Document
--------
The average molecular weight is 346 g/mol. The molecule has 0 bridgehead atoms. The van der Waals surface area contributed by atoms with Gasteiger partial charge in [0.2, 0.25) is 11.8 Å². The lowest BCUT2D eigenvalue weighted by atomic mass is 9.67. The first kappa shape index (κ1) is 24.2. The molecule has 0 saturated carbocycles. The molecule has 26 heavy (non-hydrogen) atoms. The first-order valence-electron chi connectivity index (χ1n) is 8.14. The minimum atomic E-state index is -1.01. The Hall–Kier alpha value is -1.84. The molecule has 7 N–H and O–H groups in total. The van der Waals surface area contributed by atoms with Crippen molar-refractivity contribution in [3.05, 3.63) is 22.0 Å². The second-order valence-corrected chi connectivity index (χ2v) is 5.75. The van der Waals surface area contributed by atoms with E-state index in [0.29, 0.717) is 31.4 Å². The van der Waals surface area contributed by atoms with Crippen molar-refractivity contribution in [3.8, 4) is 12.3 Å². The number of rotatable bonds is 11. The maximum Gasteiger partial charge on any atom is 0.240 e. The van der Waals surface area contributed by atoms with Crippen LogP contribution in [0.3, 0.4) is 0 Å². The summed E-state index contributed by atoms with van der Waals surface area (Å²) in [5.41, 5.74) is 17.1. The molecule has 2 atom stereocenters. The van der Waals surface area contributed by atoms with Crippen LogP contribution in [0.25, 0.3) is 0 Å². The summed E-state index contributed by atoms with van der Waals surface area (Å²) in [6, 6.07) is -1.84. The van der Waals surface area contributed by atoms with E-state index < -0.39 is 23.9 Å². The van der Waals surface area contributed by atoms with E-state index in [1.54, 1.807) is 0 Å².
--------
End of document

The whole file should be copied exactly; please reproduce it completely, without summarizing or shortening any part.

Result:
The average molecular weight is 346 g/mol. The molecule has 0 bridgehead atoms. The van der Waals surface area contributed by atoms with Gasteiger partial charge in [0.2, 0.25) is 11.8 Å². The lowest BCUT2D eigenvalue weighted by atomic mass is 9.67. The first kappa shape index (κ1) is 24.2. The molecule has 0 saturated carbocycles. The molecule has 26 heavy (non-hydrogen) atoms. The first-order valence-electron chi connectivity index (χ1n) is 8.14. The minimum atomic E-state index is -1.01. The Hall–Kier alpha value is -1.84. The molecule has 7 N–H and O–H groups in total. The van der Waals surface area contributed by atoms with Crippen molar-refractivity contribution in [3.05, 3.63) is 22.0 Å². The second-order valence-corrected chi connectivity index (χ2v) is 5.75. The van der Waals surface area contributed by atoms with E-state index in [0.29, 0.717) is 31.4 Å². The van der Waals surface area contributed by atoms with Crippen molar-refractivity contribution in [3.8, 4) is 12.3 Å². The number of rotatable bonds is 11. The maximum Gasteiger partial charge on any atom is 0.240 e. The van der Waals surface area contributed by atoms with Crippen LogP contribution in [0.3, 0.4) is 0 Å². The summed E-state index contributed by atoms with van der Waals surface area (Å²) in [5.41, 5.74) is 17.1. The molecule has 2 atom stereocenters. The van der Waals surface area contributed by atoms with Crippen LogP contribution in [0.25, 0.3) is 0 Å². The summed E-state index contributed by atoms with van der Waals surface area (Å²) in [6, 6.07) is -1.84. The van der Waals surface area contributed by atoms with E-state index < -0.39 is 23.9 Å². The van der Waals surface area contributed by atoms with E-state index in [1.54, 1.807) is 0 Å².